Carlyle to Acquire Cogentrix From Goldman Sachs
Leading private equity firm the Carlyle Group (NASDAQ: CG) will acquire power-plant developer Cogentrix Energy LLC from Goldman Sachs (NYSE: GS). The terms of the transaction have not been disclosed. Cogentrix was acquired by Goldman in 2003, for $115 million and the assumption of $2.3 billion in debt. At that time, the company had 26 coal and natural gas-fired power plants, most of which Goldman subsequently sold. Today, Cogentrix is primarily a developer of new power plants. Carlyle, however, will get five operating plants in the deal, including two coal-fired plants in Virginia, one in Florida, and solar facilities located in California and Colorado.
One of the reasons that Carlyle appears to be be pursuing this deal is to gain the expertise of Cogentrix's management team. While the private equity firm has made extensive energy investments in the past, most of its exposure to the sector has come through a partnership with New York buyout shop Riverstone, which specializes in energy investments. The Wall Street Journal reports that each of Riverstone's first six funds were collaborations with Carlyle, whereby the larger firm assisted Riverstone with things like fundraising and back office administration.
In return, Carlyle was able to invest along side Riverstone in the energy sector. According to the Journal, through this venture Carlyle invested in companies such as Kinder Morgan (NYSE: KMI) and Cobalt International Energy (NYSE: CIE). For its seventh fund, Riverstone has decided to strike out on its own, and this may leave a hole in Carlyle's energy capabilities. Cogentrix should help to fill this void.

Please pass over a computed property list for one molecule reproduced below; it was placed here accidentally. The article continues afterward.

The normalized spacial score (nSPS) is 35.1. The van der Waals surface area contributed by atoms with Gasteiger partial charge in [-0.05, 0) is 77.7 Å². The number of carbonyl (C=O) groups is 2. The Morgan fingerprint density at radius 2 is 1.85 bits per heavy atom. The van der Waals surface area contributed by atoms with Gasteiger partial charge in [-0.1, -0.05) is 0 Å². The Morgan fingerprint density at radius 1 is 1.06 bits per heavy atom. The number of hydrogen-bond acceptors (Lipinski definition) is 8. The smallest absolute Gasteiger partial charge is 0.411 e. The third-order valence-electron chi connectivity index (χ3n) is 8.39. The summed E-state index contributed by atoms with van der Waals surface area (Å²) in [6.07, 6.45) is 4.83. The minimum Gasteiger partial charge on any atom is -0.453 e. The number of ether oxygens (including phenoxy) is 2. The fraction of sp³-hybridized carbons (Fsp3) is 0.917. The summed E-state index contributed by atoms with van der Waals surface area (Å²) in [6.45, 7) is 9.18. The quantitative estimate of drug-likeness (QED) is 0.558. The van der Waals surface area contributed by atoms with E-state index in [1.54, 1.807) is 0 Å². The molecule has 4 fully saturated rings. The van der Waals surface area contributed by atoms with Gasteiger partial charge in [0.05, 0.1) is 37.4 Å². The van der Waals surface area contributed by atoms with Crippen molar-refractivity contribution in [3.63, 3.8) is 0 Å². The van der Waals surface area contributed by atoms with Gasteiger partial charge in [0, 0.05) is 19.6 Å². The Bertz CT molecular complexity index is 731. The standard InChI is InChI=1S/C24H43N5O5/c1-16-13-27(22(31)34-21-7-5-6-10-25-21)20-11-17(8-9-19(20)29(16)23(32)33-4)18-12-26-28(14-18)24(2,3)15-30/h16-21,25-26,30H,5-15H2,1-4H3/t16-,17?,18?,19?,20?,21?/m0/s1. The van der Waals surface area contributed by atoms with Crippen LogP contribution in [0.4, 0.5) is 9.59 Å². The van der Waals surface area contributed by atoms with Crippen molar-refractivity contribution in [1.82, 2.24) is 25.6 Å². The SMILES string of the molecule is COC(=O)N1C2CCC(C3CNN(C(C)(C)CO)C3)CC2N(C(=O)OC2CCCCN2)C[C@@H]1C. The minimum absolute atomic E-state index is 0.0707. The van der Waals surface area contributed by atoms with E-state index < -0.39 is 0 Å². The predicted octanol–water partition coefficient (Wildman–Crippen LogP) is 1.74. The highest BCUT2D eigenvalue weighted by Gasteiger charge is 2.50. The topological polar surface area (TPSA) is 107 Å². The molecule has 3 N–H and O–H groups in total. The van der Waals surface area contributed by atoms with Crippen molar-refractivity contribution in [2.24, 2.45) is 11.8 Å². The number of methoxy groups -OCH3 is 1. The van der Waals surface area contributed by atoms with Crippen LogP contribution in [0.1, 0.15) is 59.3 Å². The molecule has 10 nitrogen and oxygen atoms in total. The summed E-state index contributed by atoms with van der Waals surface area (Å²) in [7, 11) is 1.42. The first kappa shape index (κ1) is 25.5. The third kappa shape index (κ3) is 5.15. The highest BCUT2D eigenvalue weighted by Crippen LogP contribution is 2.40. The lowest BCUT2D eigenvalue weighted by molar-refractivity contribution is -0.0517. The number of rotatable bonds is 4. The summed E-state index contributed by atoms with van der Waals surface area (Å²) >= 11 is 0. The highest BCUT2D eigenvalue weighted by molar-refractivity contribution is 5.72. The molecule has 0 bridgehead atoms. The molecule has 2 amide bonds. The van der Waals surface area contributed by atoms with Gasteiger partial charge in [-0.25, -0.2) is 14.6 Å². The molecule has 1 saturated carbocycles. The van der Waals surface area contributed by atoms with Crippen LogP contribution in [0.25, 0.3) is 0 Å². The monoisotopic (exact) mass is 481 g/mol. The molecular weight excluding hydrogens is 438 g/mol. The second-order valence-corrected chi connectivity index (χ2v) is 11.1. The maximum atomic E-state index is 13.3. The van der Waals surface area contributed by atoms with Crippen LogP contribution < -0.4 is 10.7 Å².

"Not only am I getting great cash-flowing assets with good-credit counterparties, I'm also getting an experienced development team that has a tremendous track record," said Robert Dove, who runs Carlyle's infrastructure fund.
The plan is for Cogentrix to find and execute power-plant deals for Carlyle. "We like the idea that it brings our [investors] a yield-based solution, and a sustainable solution, that also provides ballast for our energy infrastructure activities long-term," said Dan D'Aniello, Carlyle's co-founder and chairman overseeing energy investments.
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